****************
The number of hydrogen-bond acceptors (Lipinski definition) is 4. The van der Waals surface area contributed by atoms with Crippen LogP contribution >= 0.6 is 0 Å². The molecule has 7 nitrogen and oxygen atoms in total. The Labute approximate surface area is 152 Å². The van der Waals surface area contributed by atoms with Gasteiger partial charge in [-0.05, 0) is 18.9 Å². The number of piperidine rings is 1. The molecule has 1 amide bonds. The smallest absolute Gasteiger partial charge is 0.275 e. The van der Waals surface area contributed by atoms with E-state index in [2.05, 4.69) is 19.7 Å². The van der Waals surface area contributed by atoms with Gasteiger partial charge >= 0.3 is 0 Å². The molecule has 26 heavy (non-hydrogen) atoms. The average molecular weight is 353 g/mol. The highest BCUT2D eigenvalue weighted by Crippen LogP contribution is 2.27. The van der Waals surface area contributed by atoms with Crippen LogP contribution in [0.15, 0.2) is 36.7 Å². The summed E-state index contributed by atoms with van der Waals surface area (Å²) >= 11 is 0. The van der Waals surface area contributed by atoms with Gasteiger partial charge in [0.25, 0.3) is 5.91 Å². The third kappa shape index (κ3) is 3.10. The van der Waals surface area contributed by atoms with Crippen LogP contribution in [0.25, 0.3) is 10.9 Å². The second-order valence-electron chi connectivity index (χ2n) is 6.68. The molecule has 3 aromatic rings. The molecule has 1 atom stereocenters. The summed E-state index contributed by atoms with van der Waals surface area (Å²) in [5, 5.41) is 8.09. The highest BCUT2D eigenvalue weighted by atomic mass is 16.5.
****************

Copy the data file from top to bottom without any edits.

The number of hydrogen-bond acceptors (Lipinski definition) is 4. The van der Waals surface area contributed by atoms with Crippen LogP contribution >= 0.6 is 0 Å². The molecule has 7 nitrogen and oxygen atoms in total. The Labute approximate surface area is 152 Å². The van der Waals surface area contributed by atoms with Gasteiger partial charge in [-0.05, 0) is 18.9 Å². The number of piperidine rings is 1. The molecule has 1 amide bonds. The smallest absolute Gasteiger partial charge is 0.275 e. The van der Waals surface area contributed by atoms with E-state index in [2.05, 4.69) is 19.7 Å². The van der Waals surface area contributed by atoms with Gasteiger partial charge >= 0.3 is 0 Å². The molecule has 26 heavy (non-hydrogen) atoms. The average molecular weight is 353 g/mol. The highest BCUT2D eigenvalue weighted by Crippen LogP contribution is 2.27. The van der Waals surface area contributed by atoms with Crippen LogP contribution in [0.15, 0.2) is 36.7 Å². The summed E-state index contributed by atoms with van der Waals surface area (Å²) >= 11 is 0. The van der Waals surface area contributed by atoms with Gasteiger partial charge in [0.25, 0.3) is 5.91 Å². The third kappa shape index (κ3) is 3.10. The van der Waals surface area contributed by atoms with Crippen LogP contribution in [0.25, 0.3) is 10.9 Å². The second-order valence-electron chi connectivity index (χ2n) is 6.68. The molecule has 3 aromatic rings. The molecule has 1 atom stereocenters. The summed E-state index contributed by atoms with van der Waals surface area (Å²) in [5, 5.41) is 8.09. The highest BCUT2D eigenvalue weighted by atomic mass is 16.5.